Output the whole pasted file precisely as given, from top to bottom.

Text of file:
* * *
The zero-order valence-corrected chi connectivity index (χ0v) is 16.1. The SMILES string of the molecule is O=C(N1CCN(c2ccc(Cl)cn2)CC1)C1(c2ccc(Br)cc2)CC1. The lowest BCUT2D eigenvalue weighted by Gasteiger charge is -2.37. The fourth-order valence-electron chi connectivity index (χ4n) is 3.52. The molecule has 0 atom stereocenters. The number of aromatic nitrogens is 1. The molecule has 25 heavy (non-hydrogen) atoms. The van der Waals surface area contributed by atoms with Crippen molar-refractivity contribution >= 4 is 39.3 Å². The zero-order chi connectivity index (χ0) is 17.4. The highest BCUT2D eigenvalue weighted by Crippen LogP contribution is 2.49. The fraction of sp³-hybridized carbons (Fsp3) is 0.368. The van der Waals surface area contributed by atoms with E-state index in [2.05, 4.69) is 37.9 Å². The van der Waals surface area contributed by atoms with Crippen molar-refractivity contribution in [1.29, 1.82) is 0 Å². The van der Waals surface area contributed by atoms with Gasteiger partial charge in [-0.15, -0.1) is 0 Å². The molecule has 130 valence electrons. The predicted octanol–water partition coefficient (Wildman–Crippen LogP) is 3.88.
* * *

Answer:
The zero-order valence-corrected chi connectivity index (χ0v) is 16.1. The SMILES string of the molecule is O=C(N1CCN(c2ccc(Cl)cn2)CC1)C1(c2ccc(Br)cc2)CC1. The lowest BCUT2D eigenvalue weighted by Gasteiger charge is -2.37. The fourth-order valence-electron chi connectivity index (χ4n) is 3.52. The molecule has 0 atom stereocenters. The number of aromatic nitrogens is 1. The molecule has 25 heavy (non-hydrogen) atoms. The van der Waals surface area contributed by atoms with Crippen molar-refractivity contribution >= 4 is 39.3 Å². The zero-order chi connectivity index (χ0) is 17.4. The highest BCUT2D eigenvalue weighted by Crippen LogP contribution is 2.49. The fraction of sp³-hybridized carbons (Fsp3) is 0.368. The van der Waals surface area contributed by atoms with E-state index in [2.05, 4.69) is 37.9 Å². The van der Waals surface area contributed by atoms with Crippen molar-refractivity contribution in [1.29, 1.82) is 0 Å². The van der Waals surface area contributed by atoms with Gasteiger partial charge in [-0.15, -0.1) is 0 Å². The molecule has 130 valence electrons. The predicted octanol–water partition coefficient (Wildman–Crippen LogP) is 3.88.